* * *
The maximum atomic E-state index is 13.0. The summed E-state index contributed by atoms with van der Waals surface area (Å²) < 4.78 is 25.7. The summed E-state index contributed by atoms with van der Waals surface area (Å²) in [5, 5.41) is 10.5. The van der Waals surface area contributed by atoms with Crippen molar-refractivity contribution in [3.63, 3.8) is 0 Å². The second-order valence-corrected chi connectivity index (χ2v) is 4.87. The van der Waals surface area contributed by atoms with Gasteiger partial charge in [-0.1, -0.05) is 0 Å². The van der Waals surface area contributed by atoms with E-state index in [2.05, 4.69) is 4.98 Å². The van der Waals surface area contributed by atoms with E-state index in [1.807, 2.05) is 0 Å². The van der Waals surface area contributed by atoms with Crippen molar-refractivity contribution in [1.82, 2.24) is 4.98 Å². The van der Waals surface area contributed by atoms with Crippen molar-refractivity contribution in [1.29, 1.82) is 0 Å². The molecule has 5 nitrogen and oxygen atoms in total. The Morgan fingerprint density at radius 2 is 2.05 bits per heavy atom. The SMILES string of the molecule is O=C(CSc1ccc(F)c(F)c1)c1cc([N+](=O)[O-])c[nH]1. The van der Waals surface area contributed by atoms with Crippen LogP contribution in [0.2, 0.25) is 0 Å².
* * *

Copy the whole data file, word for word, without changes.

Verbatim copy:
The maximum atomic E-state index is 13.0. The summed E-state index contributed by atoms with van der Waals surface area (Å²) < 4.78 is 25.7. The summed E-state index contributed by atoms with van der Waals surface area (Å²) in [5, 5.41) is 10.5. The van der Waals surface area contributed by atoms with Crippen molar-refractivity contribution in [3.63, 3.8) is 0 Å². The second-order valence-corrected chi connectivity index (χ2v) is 4.87. The van der Waals surface area contributed by atoms with Gasteiger partial charge in [-0.1, -0.05) is 0 Å². The van der Waals surface area contributed by atoms with E-state index in [2.05, 4.69) is 4.98 Å². The van der Waals surface area contributed by atoms with E-state index in [1.807, 2.05) is 0 Å². The van der Waals surface area contributed by atoms with Crippen molar-refractivity contribution in [1.82, 2.24) is 4.98 Å². The van der Waals surface area contributed by atoms with Crippen molar-refractivity contribution in [1.29, 1.82) is 0 Å². The molecule has 5 nitrogen and oxygen atoms in total. The Morgan fingerprint density at radius 2 is 2.05 bits per heavy atom. The SMILES string of the molecule is O=C(CSc1ccc(F)c(F)c1)c1cc([N+](=O)[O-])c[nH]1. The van der Waals surface area contributed by atoms with Crippen LogP contribution in [0.2, 0.25) is 0 Å².